The world depression, which began in 1929, brought misery and despair to Germany. The dramatic fall of American corporate stock prices and the failure of banks led to investor panic and the need to bring American capital invested abroad back to the United States. As a result of the Dawes and Young Plans, Germany had received much of this American capital in the form of short-term loans. German industrialists had invested this money in long-term projects, which could not be easily liquidated. The American call back of loans brought much of the German economy to a standstill. Millions became unemployed and the Government chose a policy of budget reduction rather than expanded social services. Corporate greed and labor union inflexibility compounded the situation. Germans felt anger, despair and hopelessness as they waited on lines for whatever work was available or to receive charity to feed their families.
Connections Questions for the Classroom:
- Write a working definition of depression. Historians note a decrease in tolerance and an increase in the number of hate groups during periods of depression and other forms of economic instability. How do you account for the decrease in tolerance? The rise in the number of hate groups? Are their observations as true today as they were in the past?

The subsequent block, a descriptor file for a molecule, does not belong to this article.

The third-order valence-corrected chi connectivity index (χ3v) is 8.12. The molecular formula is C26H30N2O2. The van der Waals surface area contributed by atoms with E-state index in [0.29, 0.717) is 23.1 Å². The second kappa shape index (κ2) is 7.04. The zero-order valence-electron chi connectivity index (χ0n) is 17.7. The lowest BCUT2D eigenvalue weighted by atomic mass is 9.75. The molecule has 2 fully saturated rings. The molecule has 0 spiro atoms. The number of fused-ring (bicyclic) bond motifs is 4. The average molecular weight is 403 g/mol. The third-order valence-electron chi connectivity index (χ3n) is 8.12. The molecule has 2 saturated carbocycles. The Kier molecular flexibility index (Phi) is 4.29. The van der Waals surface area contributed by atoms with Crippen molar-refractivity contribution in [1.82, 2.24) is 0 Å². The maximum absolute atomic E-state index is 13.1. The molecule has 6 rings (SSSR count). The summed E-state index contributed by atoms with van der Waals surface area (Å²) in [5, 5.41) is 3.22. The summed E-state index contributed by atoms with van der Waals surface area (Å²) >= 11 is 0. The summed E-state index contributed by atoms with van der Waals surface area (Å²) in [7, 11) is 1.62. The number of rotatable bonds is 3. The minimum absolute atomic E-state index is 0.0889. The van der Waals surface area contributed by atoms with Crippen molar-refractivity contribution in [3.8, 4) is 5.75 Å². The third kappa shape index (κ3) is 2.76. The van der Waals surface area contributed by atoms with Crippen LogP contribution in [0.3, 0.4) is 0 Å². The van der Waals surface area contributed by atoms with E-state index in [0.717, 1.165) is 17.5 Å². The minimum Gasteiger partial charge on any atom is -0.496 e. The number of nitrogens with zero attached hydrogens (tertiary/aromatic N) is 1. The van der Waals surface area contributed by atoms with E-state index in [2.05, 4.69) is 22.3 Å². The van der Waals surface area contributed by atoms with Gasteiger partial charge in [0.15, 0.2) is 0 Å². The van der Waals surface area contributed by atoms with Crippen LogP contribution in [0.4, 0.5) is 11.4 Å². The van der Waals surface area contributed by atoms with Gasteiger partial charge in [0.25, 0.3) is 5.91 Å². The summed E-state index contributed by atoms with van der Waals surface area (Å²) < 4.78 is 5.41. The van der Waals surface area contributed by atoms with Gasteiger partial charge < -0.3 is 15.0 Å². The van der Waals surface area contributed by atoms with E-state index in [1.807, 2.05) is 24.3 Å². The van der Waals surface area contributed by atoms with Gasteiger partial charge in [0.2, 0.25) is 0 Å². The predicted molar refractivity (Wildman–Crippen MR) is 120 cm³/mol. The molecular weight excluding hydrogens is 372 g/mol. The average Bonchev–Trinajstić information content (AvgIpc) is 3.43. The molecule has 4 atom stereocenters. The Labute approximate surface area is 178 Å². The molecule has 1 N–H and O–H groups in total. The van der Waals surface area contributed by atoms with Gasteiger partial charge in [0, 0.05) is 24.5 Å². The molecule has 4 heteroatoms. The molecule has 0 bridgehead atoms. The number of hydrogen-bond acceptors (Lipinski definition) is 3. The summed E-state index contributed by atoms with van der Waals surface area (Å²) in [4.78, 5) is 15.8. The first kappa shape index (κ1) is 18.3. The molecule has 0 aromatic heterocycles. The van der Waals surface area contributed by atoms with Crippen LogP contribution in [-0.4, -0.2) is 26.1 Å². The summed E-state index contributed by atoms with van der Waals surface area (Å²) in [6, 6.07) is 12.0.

- It has been said that “any system can stand in fair weather; it is tested when the wind blows.” How do economic crises test democracy? How do such crises encourage people to place their faith in leaders who offer simple solutions to complex problems?
Primary Sources: Economics
- Five Million Mark (1923)
- German Inflation Chart, 1919-1923
- Inflated Weimar Currency (1923)
- Personal Accounts of the Inflation Years
- School Meal (1921)
- Women Waiting in Line to Buy Sub-standard Meat (1923)